“Is it impossible?” I asked.

  “Who knows?” Da answered. “The other ways are so much easier, no one has ever tried this one. So we go this way, where they don’t look for us, and somewhere we move to the north or south, to take an easier way when they don’t expect us.”

  Then Da began to climb. I protested, “The sun’s already set.”

  “Good,” he answered. “Then they won’t see us climbing.”

  And so began our climb to the Sky. It was difficult, and for once they did not press on ahead and then wait impatiently for me to come. They were hampered as I was by darkness and strangeness, and the night made us equals at last. It was an empty equality, however. Three times that night Da whispered that he had reached a place in the cliff impossible to scale, and I had to back up, trying to find the holds I had left a moment before. Descending a mountain is harder than ascending it. Climbing you have eyes, and it is your fingers that reach ahead of you. Descending only your toes can hunt, and I was wearing heavy boots. We had wakened early, long before dawn, and we climbed until dawn again began to light the sky. I was exhausted, and Stone and Da also seemed to droop with the effort. But as the light gathered, we came to a shoulder of the mountain, a place where for hundreds of meters the slope was no more than fifteen or twenty degrees, and we threw ourselves to the ground and slept.

  I woke because of the stinging of my hands, which in the noon sun I saw were caked with blood that still, here and there, oozed to the surface. Da and Stone still slept. Their hands were not so injured as mine; they were more used to heavy work with their hands. Even the weights I had lifted had been equipped with cushioned handles.

  I sat up and looked around. We were still alone on our shoulder of the mountain, and I gazed down the distance we had climbed. We had accomplished much in the darkness, and I marveled at the achievement of it; the hills we had run through the day before were small and far, and I guessed that we might be as much as a third of the way to the peak.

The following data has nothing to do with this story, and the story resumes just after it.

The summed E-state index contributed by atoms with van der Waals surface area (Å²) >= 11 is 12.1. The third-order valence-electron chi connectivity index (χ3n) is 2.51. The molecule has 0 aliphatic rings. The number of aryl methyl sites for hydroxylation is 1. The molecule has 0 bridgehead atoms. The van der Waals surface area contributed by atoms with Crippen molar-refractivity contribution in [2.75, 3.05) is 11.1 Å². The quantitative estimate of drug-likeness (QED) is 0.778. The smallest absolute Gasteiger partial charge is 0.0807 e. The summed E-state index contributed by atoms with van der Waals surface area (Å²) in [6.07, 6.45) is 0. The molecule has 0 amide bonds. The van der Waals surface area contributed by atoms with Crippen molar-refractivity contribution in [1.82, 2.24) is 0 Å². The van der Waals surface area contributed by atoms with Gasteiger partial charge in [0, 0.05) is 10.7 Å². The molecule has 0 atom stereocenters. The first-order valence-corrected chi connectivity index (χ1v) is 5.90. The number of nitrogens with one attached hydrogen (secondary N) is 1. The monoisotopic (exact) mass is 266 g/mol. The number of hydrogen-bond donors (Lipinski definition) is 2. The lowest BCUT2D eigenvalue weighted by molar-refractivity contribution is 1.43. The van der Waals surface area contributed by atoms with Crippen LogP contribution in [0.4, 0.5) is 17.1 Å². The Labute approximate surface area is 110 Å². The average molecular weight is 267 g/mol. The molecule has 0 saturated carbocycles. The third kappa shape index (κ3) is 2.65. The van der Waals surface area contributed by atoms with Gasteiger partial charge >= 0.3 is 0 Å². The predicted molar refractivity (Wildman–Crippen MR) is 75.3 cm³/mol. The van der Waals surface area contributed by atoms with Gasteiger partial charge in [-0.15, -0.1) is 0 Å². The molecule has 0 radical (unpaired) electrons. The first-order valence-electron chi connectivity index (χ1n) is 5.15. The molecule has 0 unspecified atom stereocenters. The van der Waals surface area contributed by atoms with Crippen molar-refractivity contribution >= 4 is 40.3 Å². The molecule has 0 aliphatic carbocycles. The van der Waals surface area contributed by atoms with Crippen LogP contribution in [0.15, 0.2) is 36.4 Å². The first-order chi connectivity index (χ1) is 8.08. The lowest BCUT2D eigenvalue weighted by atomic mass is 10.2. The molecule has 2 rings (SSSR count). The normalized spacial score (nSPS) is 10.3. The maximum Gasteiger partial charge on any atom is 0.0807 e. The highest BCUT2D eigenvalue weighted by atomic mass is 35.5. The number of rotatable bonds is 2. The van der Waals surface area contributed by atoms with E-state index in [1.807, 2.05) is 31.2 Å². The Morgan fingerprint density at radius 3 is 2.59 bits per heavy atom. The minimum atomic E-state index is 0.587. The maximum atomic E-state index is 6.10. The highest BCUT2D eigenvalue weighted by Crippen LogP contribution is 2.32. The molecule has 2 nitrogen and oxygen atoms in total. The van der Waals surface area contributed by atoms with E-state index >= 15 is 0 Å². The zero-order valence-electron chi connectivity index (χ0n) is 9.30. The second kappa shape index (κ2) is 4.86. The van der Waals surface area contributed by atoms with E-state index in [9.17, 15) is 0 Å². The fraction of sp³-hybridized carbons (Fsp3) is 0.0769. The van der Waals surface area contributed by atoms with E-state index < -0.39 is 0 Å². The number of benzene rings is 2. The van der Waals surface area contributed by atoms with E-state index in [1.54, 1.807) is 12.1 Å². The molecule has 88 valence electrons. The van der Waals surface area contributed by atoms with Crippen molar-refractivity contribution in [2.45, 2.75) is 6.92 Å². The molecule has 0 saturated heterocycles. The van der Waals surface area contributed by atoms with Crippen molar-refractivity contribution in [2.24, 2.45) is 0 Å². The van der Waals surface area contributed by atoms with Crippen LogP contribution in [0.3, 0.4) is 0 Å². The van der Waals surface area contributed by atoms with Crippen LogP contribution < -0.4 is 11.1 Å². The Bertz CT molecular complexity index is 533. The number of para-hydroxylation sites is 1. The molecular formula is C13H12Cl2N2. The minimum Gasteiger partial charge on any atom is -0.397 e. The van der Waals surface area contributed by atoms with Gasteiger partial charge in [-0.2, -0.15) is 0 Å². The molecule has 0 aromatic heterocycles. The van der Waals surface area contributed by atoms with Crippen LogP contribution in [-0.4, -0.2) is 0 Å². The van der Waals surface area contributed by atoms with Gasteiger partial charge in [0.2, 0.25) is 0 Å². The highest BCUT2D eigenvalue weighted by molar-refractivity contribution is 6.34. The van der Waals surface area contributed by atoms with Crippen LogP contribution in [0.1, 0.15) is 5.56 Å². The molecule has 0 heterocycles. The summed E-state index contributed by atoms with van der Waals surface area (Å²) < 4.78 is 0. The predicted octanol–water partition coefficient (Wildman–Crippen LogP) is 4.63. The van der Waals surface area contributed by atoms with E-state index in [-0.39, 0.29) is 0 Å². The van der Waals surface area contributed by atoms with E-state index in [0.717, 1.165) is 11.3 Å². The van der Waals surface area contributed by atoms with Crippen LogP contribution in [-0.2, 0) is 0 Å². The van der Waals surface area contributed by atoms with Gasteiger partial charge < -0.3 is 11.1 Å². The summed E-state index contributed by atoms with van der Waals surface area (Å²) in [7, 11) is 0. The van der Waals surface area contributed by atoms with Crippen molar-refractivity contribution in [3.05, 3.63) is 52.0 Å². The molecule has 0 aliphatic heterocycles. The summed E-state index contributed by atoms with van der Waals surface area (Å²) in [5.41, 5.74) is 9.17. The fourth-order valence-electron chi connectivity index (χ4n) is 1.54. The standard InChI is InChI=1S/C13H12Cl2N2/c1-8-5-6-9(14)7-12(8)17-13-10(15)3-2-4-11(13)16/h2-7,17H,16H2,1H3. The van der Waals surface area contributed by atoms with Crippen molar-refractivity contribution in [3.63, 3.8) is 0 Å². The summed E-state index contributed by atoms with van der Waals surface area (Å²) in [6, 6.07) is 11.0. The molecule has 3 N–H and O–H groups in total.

Thinking that, I looked toward the mountain, and immediately kicked Da to waken him.

  Da, bleary-eyed, looked where I nodded, and saw the failure of our night’s work. Though none of the Golyny were near us, it was plain that from their crags and promontories they could see us. They were not ahead of us on the west slope, but rather they stood as if to guard every traverse that might take us to the safer, easier routes. And who knew—perhaps the Golyny had explored the west face and knew that no man could climb it.

  Da sighed, and Stone silently shook his head and broke out the last of the food, which we had been eating sparingly for days longer than it should have lasted.

  “What now?” I whispered (odd how the habits, once begun, cannot be broken), and Da answered, “Nothing now. Just ahead. Up the west face. Better unknown dangers than known ones.”

  I looked back down into the valleys and hills below us. Stone spat again. “Offworlder,” he said, “even if we could forsake our vow, they are waiting at the bottom of the cliff by now to kill us as we come down.”

  “Then let me call my lander. When the prohibition was made, no one knew of flying machines.”

  Da chuckled. “We have always known of flying machines. We simply had none. But we also knew that such machines could not carry a penitent or a suitor or a vowkeeper to the Sky.”

  I clutched at straws. “When we reach there, what then?”

  “Then we shall have died with the vow kept.”

  “Can’t I call the lander then, to take us off the mountain?”

  They looked at each other, and then Da nodded to me. I immediately hunted in the pockets of my coat for the radio; I could not hope to reach the city from here, but in less than an hour the orbiting starship would be overhead, and would relay my message. I tried calling the starship right then, in case it was already over the horizon. It was not, and so we headed again for the crags.

  Now the climb was worse, because of our weariness from the night before rather than from any greater difficulty in the rocks themselves. My fingers ached; the skin on my palms stung with each contact with the rock. Yet we pressed ahead, and the west face was not unclimbable; even at our slow pace, we soon left the shoulder of the rock far behind us. Indeed, there were many places where we scrambled on natural stairways of rock; other places where ledges let us rest; until we reached an overhang that blocked us completely.

  There was no tool in this metalless world that could have helped us to ignore gravity and climb spiderlike upside down to the lip of the overhang. We had no choice but to traverse, and now I realized how wise our enemies’ plan had been. We would have to move to left or right, to north or south, and they would be waiting.